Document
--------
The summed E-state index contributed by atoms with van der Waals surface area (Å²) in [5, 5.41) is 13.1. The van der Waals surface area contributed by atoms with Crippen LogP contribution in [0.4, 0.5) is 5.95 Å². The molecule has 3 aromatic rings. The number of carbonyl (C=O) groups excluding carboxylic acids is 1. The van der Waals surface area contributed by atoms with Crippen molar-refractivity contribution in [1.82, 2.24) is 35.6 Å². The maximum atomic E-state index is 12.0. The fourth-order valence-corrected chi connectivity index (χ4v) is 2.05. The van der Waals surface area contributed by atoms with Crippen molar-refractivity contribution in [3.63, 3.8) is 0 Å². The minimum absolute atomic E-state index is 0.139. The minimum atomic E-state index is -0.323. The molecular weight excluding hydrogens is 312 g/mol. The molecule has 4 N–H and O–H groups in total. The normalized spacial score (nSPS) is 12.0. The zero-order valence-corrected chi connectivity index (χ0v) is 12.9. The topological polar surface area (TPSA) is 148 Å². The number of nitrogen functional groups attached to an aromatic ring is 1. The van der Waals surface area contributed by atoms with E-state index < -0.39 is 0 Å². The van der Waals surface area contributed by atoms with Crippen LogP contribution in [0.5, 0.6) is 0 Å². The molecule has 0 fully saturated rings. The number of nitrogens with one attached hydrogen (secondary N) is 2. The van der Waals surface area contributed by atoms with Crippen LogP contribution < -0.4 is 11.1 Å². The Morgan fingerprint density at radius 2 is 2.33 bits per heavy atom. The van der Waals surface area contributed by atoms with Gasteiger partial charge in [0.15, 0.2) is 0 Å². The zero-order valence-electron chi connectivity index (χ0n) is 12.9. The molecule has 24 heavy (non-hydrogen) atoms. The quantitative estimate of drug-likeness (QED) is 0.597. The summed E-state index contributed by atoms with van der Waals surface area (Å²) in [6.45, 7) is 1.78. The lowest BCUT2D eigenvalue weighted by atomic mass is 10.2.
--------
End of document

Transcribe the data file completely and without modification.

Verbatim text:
The summed E-state index contributed by atoms with van der Waals surface area (Å²) in [5, 5.41) is 13.1. The van der Waals surface area contributed by atoms with Crippen LogP contribution in [0.4, 0.5) is 5.95 Å². The molecule has 3 aromatic rings. The number of carbonyl (C=O) groups excluding carboxylic acids is 1. The van der Waals surface area contributed by atoms with Crippen molar-refractivity contribution in [1.82, 2.24) is 35.6 Å². The maximum atomic E-state index is 12.0. The fourth-order valence-corrected chi connectivity index (χ4v) is 2.05. The van der Waals surface area contributed by atoms with Crippen molar-refractivity contribution in [3.63, 3.8) is 0 Å². The minimum absolute atomic E-state index is 0.139. The minimum atomic E-state index is -0.323. The molecular weight excluding hydrogens is 312 g/mol. The molecule has 4 N–H and O–H groups in total. The normalized spacial score (nSPS) is 12.0. The zero-order valence-corrected chi connectivity index (χ0v) is 12.9. The topological polar surface area (TPSA) is 148 Å². The number of nitrogen functional groups attached to an aromatic ring is 1. The van der Waals surface area contributed by atoms with E-state index < -0.39 is 0 Å². The van der Waals surface area contributed by atoms with Crippen LogP contribution in [0.5, 0.6) is 0 Å². The molecule has 0 fully saturated rings. The number of nitrogens with one attached hydrogen (secondary N) is 2. The van der Waals surface area contributed by atoms with Crippen LogP contribution < -0.4 is 11.1 Å². The Morgan fingerprint density at radius 2 is 2.33 bits per heavy atom. The van der Waals surface area contributed by atoms with Gasteiger partial charge in [0.15, 0.2) is 0 Å². The zero-order valence-electron chi connectivity index (χ0n) is 12.9. The molecule has 24 heavy (non-hydrogen) atoms. The quantitative estimate of drug-likeness (QED) is 0.597. The summed E-state index contributed by atoms with van der Waals surface area (Å²) in [6.45, 7) is 1.78. The lowest BCUT2D eigenvalue weighted by atomic mass is 10.2.